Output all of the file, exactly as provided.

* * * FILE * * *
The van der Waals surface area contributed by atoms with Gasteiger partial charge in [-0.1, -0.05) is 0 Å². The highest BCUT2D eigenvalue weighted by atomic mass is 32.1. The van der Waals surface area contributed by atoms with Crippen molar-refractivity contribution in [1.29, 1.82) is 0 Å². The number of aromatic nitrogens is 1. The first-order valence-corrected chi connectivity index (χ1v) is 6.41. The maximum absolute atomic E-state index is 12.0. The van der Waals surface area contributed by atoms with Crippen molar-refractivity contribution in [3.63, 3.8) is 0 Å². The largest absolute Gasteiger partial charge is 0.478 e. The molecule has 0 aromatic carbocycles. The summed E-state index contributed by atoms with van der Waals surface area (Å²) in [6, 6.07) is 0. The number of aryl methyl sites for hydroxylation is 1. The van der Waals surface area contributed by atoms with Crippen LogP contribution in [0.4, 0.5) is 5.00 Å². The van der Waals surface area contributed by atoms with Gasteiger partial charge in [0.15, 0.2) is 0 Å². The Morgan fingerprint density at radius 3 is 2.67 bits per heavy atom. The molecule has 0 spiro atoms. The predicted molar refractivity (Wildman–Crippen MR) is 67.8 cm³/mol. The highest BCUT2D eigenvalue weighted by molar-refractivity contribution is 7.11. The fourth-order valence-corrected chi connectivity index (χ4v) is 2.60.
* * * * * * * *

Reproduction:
The van der Waals surface area contributed by atoms with Gasteiger partial charge in [-0.1, -0.05) is 0 Å². The highest BCUT2D eigenvalue weighted by atomic mass is 32.1. The van der Waals surface area contributed by atoms with Crippen molar-refractivity contribution in [1.29, 1.82) is 0 Å². The number of aromatic nitrogens is 1. The first-order valence-corrected chi connectivity index (χ1v) is 6.41. The maximum absolute atomic E-state index is 12.0. The van der Waals surface area contributed by atoms with Crippen molar-refractivity contribution in [3.63, 3.8) is 0 Å². The largest absolute Gasteiger partial charge is 0.478 e. The molecule has 0 aromatic carbocycles. The summed E-state index contributed by atoms with van der Waals surface area (Å²) in [6, 6.07) is 0. The number of aryl methyl sites for hydroxylation is 1. The van der Waals surface area contributed by atoms with Crippen LogP contribution in [0.4, 0.5) is 5.00 Å². The van der Waals surface area contributed by atoms with Gasteiger partial charge in [0.15, 0.2) is 0 Å². The Morgan fingerprint density at radius 3 is 2.67 bits per heavy atom. The molecule has 0 spiro atoms. The predicted molar refractivity (Wildman–Crippen MR) is 67.8 cm³/mol. The highest BCUT2D eigenvalue weighted by molar-refractivity contribution is 7.11. The fourth-order valence-corrected chi connectivity index (χ4v) is 2.60.